dinsdag 31 oktober 2017

Improving transparancy of scenario analysis in GAMS

I have recently gotten back to work with GAMS after having spent most of the last 6 years working with R, and I quickly got struck in the typical trap of trying to do things in GAMS that I had gotten used to do with R – just as most of my early R code was basically a translation from GAMS. (Now, let me get one thing straight from the outset: I think discussions about which of the two is the superior tool are meaningless, and I am not going to spend any time on this type of discussions. Both have been designed to deal with specific issues, and they are well suited for the uses they have been built for.)

However, after some years of complete immersion in R, I did get use to take some of its features for granted, and found it frustrating I couldn’t implement them in the same way in GAMS.

Take for instance the issue of comparing different scenarios. Of course, GAMS allows you to “loop” through different scenarios. For instance, your input data can be organised in Excel files where different ranges correspond to different scenarios. This works fine in a relatively simple setting where the nature of the work implies that the number of alternative scenarios is limited and known in advance. 

However, this is not always the case. Take for instance the PLANET model , which has been developed by the Belgian Federal Planning Bureau for long term forecasts of transport demand in Belgium. The model has been developed initially around 2008. In the last ten years, the policy context has evolved, the range of transport technologies has expanded, new transport solutions have emerged, the research questions themselves have changed… Ideally, one would like to have a core model that is relative stable even when the scenarios under investigations change. If the scenarios are dug deeply in the code of GAMS (or in external files), this increases the risk of errors as time goes by. Moreover, these errors are unlikely to yield any error messages, and one may well end up publishing erroneous results.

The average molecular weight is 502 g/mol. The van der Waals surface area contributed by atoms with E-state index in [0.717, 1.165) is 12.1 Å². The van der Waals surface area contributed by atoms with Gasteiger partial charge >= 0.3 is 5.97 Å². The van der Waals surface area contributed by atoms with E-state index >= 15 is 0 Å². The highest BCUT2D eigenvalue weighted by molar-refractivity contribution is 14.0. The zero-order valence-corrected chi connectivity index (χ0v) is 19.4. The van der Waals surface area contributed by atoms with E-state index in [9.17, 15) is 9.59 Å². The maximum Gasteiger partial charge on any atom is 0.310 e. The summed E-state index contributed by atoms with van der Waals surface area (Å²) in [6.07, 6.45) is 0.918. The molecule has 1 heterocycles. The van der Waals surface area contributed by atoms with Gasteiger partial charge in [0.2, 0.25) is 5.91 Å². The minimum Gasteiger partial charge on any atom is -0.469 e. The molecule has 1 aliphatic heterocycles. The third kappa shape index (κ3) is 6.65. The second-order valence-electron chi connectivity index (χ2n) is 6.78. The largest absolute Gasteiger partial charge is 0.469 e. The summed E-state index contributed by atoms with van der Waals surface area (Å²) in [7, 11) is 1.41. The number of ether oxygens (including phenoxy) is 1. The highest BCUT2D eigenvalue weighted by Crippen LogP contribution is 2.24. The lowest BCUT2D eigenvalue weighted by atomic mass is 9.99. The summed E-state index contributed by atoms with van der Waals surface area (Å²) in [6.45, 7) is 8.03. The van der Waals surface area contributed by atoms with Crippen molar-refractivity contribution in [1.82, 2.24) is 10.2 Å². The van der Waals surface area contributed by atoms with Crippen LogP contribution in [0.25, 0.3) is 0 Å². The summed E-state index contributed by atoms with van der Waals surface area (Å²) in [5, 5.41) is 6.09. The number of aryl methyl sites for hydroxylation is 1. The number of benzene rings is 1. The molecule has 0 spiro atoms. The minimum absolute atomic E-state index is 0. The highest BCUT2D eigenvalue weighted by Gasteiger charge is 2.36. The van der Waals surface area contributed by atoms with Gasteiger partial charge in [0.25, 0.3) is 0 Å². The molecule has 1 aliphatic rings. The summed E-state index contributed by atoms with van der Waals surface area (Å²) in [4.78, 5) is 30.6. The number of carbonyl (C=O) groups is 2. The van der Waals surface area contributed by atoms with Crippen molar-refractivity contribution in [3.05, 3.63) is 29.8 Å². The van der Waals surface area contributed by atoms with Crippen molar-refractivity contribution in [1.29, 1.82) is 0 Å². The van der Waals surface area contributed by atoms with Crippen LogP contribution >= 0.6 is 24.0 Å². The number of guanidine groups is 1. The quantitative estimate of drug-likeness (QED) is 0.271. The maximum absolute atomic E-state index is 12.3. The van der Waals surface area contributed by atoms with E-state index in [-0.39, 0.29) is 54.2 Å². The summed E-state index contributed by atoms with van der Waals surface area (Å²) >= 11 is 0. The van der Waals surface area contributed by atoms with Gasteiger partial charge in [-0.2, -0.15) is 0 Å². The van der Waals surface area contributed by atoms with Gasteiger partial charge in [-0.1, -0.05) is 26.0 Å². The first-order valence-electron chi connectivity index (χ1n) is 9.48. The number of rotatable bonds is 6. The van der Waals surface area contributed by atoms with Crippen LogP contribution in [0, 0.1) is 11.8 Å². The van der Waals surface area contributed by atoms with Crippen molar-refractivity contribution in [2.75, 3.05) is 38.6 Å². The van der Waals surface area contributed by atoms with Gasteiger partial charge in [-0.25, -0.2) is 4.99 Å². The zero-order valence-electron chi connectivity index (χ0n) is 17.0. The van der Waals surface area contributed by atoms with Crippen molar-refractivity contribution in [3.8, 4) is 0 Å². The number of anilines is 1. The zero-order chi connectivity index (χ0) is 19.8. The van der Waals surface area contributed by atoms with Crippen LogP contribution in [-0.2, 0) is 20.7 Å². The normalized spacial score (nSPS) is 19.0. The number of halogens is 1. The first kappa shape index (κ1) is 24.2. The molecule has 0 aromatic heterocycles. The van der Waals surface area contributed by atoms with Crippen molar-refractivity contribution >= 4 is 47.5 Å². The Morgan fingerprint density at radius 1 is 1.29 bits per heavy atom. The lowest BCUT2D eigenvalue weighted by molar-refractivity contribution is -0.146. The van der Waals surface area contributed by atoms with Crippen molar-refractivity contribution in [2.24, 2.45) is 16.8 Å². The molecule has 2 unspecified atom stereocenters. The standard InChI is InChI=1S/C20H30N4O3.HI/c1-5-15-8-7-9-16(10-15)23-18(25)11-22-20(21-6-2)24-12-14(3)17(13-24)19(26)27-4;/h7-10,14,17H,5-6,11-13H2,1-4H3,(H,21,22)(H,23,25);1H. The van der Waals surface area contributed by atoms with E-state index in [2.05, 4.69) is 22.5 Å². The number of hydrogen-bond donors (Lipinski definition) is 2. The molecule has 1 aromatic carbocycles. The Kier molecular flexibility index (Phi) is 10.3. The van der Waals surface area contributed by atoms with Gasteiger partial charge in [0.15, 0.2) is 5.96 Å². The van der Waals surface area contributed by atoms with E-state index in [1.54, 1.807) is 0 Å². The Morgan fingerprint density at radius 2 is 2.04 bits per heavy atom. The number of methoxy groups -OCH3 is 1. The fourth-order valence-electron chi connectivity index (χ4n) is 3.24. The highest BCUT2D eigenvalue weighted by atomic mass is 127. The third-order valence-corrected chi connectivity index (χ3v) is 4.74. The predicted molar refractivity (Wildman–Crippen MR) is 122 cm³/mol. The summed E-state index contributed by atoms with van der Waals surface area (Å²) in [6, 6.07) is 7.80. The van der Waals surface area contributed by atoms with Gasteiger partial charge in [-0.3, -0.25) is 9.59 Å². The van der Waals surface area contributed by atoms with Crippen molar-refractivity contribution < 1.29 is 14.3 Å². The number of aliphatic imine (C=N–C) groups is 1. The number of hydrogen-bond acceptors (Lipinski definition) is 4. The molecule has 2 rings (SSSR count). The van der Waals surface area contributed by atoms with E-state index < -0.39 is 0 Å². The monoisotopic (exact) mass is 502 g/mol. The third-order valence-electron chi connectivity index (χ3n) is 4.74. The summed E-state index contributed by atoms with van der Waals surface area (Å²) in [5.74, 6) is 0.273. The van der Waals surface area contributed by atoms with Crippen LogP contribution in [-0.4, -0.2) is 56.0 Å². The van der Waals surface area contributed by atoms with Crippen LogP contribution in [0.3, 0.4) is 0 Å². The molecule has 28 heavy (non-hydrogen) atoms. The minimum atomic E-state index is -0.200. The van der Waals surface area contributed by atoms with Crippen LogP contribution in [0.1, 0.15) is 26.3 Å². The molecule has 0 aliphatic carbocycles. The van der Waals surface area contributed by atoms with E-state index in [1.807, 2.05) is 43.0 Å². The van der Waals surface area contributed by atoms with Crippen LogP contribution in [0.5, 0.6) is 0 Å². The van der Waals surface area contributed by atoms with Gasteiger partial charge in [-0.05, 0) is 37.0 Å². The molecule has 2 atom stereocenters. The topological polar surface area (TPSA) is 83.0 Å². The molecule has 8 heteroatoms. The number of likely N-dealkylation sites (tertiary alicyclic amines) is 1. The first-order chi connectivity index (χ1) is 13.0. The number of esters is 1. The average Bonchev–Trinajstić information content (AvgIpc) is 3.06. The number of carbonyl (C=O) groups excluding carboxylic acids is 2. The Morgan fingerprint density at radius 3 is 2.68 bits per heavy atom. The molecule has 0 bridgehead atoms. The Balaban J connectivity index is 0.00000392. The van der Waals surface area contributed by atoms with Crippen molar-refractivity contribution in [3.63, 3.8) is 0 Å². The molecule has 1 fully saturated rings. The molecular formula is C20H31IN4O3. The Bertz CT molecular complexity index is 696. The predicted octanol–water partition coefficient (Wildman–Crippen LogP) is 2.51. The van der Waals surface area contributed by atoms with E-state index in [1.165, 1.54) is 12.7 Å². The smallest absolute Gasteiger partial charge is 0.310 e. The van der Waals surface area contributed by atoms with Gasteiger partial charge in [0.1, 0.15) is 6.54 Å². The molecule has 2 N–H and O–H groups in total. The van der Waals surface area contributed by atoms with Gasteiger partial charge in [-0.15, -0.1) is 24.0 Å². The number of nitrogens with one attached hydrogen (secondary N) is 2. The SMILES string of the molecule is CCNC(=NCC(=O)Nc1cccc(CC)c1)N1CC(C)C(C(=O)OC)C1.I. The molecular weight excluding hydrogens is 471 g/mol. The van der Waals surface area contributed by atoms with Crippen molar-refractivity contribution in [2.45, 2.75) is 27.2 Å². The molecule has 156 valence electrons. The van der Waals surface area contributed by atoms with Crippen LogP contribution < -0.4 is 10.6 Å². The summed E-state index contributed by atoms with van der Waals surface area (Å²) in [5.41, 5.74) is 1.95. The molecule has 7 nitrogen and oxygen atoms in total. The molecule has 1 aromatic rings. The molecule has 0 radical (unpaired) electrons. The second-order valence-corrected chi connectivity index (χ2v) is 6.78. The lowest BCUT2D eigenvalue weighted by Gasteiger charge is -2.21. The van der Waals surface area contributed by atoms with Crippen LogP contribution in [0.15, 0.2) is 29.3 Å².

Similarly, at the output side, one would like to have spreadsheets or CSV files, with a name that clearly indicates to which scenario they correspond – which, as a side benefit, would make subsequent analysis with R more convenient.

Fortunately, there is a relatively simple work-around: when you call GAMS from the command line, you can use control variables to navigate through scenarios, and produce appropriately named output files for each scenario. An additional advantage of this method is that you can also call R scripts (or Python, depending on your preferences) from the command line. This allows you to move any pre- or post-processing of your data and results from your spreadsheets to the command line, increasing the transparency and the reproducibility of your work. 

For instance, the following code is a stylized version of a script I have recently implemented in PowerShell – obviously, similar code can easily be written in bash if you work on a Linux system:

gams definitions s=defin